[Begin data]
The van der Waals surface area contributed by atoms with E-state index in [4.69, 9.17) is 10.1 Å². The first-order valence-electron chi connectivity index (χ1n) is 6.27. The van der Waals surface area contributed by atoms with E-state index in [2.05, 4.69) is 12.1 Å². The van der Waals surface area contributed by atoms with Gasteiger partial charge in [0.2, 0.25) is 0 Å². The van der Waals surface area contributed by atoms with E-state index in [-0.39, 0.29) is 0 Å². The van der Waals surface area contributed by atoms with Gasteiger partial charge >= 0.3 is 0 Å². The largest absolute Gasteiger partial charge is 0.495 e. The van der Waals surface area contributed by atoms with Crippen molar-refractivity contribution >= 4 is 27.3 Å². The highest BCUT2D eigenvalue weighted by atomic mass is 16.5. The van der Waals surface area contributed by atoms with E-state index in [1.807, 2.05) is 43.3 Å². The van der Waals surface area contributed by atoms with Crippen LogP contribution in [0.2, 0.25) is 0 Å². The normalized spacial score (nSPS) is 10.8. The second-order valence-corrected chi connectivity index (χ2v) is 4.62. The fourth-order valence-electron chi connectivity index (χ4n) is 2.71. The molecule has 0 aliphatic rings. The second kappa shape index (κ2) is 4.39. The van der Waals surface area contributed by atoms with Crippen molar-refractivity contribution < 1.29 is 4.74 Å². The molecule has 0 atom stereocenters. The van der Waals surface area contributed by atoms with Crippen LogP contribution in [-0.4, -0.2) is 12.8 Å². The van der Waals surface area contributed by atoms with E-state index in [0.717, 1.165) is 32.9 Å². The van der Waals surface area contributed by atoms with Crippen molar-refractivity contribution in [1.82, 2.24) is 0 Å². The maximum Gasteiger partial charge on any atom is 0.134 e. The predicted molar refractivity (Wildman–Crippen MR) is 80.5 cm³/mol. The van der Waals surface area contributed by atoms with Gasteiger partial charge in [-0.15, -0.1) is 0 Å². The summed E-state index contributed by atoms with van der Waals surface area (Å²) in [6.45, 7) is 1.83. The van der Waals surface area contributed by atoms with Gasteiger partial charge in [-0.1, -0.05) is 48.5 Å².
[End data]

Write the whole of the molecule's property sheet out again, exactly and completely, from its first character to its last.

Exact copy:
The van der Waals surface area contributed by atoms with E-state index in [4.69, 9.17) is 10.1 Å². The first-order valence-electron chi connectivity index (χ1n) is 6.27. The van der Waals surface area contributed by atoms with E-state index in [2.05, 4.69) is 12.1 Å². The van der Waals surface area contributed by atoms with Gasteiger partial charge in [0.2, 0.25) is 0 Å². The van der Waals surface area contributed by atoms with E-state index in [-0.39, 0.29) is 0 Å². The van der Waals surface area contributed by atoms with Gasteiger partial charge >= 0.3 is 0 Å². The largest absolute Gasteiger partial charge is 0.495 e. The van der Waals surface area contributed by atoms with Crippen molar-refractivity contribution >= 4 is 27.3 Å². The highest BCUT2D eigenvalue weighted by atomic mass is 16.5. The van der Waals surface area contributed by atoms with E-state index in [1.807, 2.05) is 43.3 Å². The van der Waals surface area contributed by atoms with Crippen LogP contribution in [0.2, 0.25) is 0 Å². The normalized spacial score (nSPS) is 10.8. The second-order valence-corrected chi connectivity index (χ2v) is 4.62. The fourth-order valence-electron chi connectivity index (χ4n) is 2.71. The molecule has 0 aliphatic rings. The second kappa shape index (κ2) is 4.39. The van der Waals surface area contributed by atoms with Crippen molar-refractivity contribution < 1.29 is 4.74 Å². The molecule has 0 atom stereocenters. The van der Waals surface area contributed by atoms with Crippen LogP contribution in [-0.4, -0.2) is 12.8 Å². The van der Waals surface area contributed by atoms with E-state index in [0.717, 1.165) is 32.9 Å². The van der Waals surface area contributed by atoms with Crippen molar-refractivity contribution in [1.82, 2.24) is 0 Å². The maximum Gasteiger partial charge on any atom is 0.134 e. The predicted molar refractivity (Wildman–Crippen MR) is 80.5 cm³/mol. The van der Waals surface area contributed by atoms with Gasteiger partial charge in [-0.15, -0.1) is 0 Å². The summed E-state index contributed by atoms with van der Waals surface area (Å²) in [6.45, 7) is 1.83. The van der Waals surface area contributed by atoms with Gasteiger partial charge in [-0.1, -0.05) is 48.5 Å².